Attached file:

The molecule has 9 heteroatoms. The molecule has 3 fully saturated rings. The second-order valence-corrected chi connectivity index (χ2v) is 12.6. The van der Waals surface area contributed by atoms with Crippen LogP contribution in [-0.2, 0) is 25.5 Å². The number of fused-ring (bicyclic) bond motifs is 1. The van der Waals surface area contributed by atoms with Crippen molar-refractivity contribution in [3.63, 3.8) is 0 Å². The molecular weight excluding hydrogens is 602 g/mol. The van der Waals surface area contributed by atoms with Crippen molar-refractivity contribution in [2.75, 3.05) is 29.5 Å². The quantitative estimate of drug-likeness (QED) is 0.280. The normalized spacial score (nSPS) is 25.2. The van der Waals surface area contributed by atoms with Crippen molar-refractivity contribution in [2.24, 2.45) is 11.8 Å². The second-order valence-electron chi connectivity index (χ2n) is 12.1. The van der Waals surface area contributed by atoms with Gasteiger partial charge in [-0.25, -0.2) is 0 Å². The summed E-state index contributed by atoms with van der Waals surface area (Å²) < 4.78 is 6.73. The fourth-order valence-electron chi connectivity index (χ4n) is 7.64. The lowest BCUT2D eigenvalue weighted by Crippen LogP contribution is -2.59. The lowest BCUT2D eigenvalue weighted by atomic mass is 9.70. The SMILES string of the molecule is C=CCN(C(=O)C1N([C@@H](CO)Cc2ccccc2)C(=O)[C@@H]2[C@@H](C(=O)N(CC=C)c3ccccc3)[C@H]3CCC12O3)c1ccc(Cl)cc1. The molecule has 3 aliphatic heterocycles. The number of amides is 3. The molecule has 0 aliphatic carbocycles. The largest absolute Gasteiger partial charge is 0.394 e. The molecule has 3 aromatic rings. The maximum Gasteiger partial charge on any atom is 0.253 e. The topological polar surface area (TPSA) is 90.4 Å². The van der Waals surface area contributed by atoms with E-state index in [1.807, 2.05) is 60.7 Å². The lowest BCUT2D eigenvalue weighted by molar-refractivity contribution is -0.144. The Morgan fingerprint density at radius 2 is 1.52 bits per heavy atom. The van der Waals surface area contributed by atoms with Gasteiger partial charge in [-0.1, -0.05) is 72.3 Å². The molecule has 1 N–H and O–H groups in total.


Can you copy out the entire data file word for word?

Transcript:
The molecule has 9 heteroatoms. The molecule has 3 fully saturated rings. The second-order valence-corrected chi connectivity index (χ2v) is 12.6. The van der Waals surface area contributed by atoms with Crippen LogP contribution in [-0.2, 0) is 25.5 Å². The number of fused-ring (bicyclic) bond motifs is 1. The van der Waals surface area contributed by atoms with Crippen molar-refractivity contribution in [3.63, 3.8) is 0 Å². The molecular weight excluding hydrogens is 602 g/mol. The van der Waals surface area contributed by atoms with Crippen molar-refractivity contribution in [2.75, 3.05) is 29.5 Å². The quantitative estimate of drug-likeness (QED) is 0.280. The normalized spacial score (nSPS) is 25.2. The van der Waals surface area contributed by atoms with Crippen molar-refractivity contribution in [2.24, 2.45) is 11.8 Å². The second-order valence-electron chi connectivity index (χ2n) is 12.1. The van der Waals surface area contributed by atoms with Gasteiger partial charge in [-0.25, -0.2) is 0 Å². The summed E-state index contributed by atoms with van der Waals surface area (Å²) < 4.78 is 6.73. The fourth-order valence-electron chi connectivity index (χ4n) is 7.64. The lowest BCUT2D eigenvalue weighted by Crippen LogP contribution is -2.59. The lowest BCUT2D eigenvalue weighted by atomic mass is 9.70. The SMILES string of the molecule is C=CCN(C(=O)C1N([C@@H](CO)Cc2ccccc2)C(=O)[C@@H]2[C@@H](C(=O)N(CC=C)c3ccccc3)[C@H]3CCC12O3)c1ccc(Cl)cc1. The molecule has 3 aliphatic heterocycles. The number of amides is 3. The molecule has 0 aliphatic carbocycles. The largest absolute Gasteiger partial charge is 0.394 e. The molecule has 3 aromatic rings. The maximum Gasteiger partial charge on any atom is 0.253 e. The topological polar surface area (TPSA) is 90.4 Å². The van der Waals surface area contributed by atoms with E-state index in [1.807, 2.05) is 60.7 Å². The lowest BCUT2D eigenvalue weighted by molar-refractivity contribution is -0.144. The Morgan fingerprint density at radius 2 is 1.52 bits per heavy atom. The van der Waals surface area contributed by atoms with Gasteiger partial charge in [-0.1, -0.05) is 72.3 Å². The molecule has 1 N–H and O–H groups in total.